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Wyoming Policy

Updated As Of: April 12, 2017

  • The state of Wyoming does not provide in-state tuition to undocumented students.  Each institution decides its own policies regarding tuition for undocumented students. According to the Center for American Progress, undocumented students may be eligible to pay 150% of the in-state tuition rate at the University of Wyoming through the Western Undergraduate Exchange.

  • Wyoming has not introduced legislation to extend eligibility for in-state tuition or financial aid to undocumented students.
  • Restrictive legislation patterned after Arizona's SB 1070 has been introduced but failed to pass.
  • HB 94, proposed in 2011, would have allowed state residents to sue public officials (including law enforcement) if those officials were not fully enforcing federal immigration laws.

Federal law has been unsuccessful at addressing comprehensive access to postsecondary education for undocumented students. Despite efforts to pass the DREAM Act and comprehensive immigration reform, Congress has not addressed the current ambiguous language in IIRIRA regarding undocumented students' eligibility for educational benefits (i.e. in-state tuition and state-funded financial aid programs). Therefore, much of the policy activity regarding postsecondary access for undocumented students has shifted to state and system levels. As a result, state policymakers and higher education institutions take varied approaches to either broadening or restricting access to postsecondary education and educational benefits. Others states have yet to take formal action on this issue, leaving the decision to individual campus leaders.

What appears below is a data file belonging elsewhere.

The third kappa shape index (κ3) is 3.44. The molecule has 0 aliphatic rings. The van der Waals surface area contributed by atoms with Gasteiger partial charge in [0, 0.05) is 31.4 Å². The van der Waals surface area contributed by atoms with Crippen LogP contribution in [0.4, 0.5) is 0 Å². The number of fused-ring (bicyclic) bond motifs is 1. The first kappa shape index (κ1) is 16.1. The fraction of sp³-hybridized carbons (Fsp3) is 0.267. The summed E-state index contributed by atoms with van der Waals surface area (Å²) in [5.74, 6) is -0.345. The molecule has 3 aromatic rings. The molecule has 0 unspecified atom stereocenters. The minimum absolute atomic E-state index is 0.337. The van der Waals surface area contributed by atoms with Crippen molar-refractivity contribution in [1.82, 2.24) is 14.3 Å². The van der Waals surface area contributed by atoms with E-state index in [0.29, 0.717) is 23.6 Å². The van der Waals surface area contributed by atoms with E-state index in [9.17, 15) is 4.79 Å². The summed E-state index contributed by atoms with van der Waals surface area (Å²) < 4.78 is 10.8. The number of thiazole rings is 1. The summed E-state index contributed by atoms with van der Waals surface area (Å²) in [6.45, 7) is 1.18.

Under the provisions of this ambiguous policy context, undocumented youth encounter contentious environments with policies that range from inclusive, restrictive, or unstipulated stances.

Inclusive: States with policies that explicitly grant in-state tuition and/or eligibility for public financial aid for undocumented students.

Restrictive: States with policies that explicitly deny eligibility for admission and/or in-state tuition for undocumented students.

Unstipulated: States that do not have stated policies that explicitly address undocumented student access to postsecondary education.

State and system policies are volatile and continuously changing. For the latest, please visit the uLEAD NewsdeskFor information specific to individual state context, click in the subheadings below.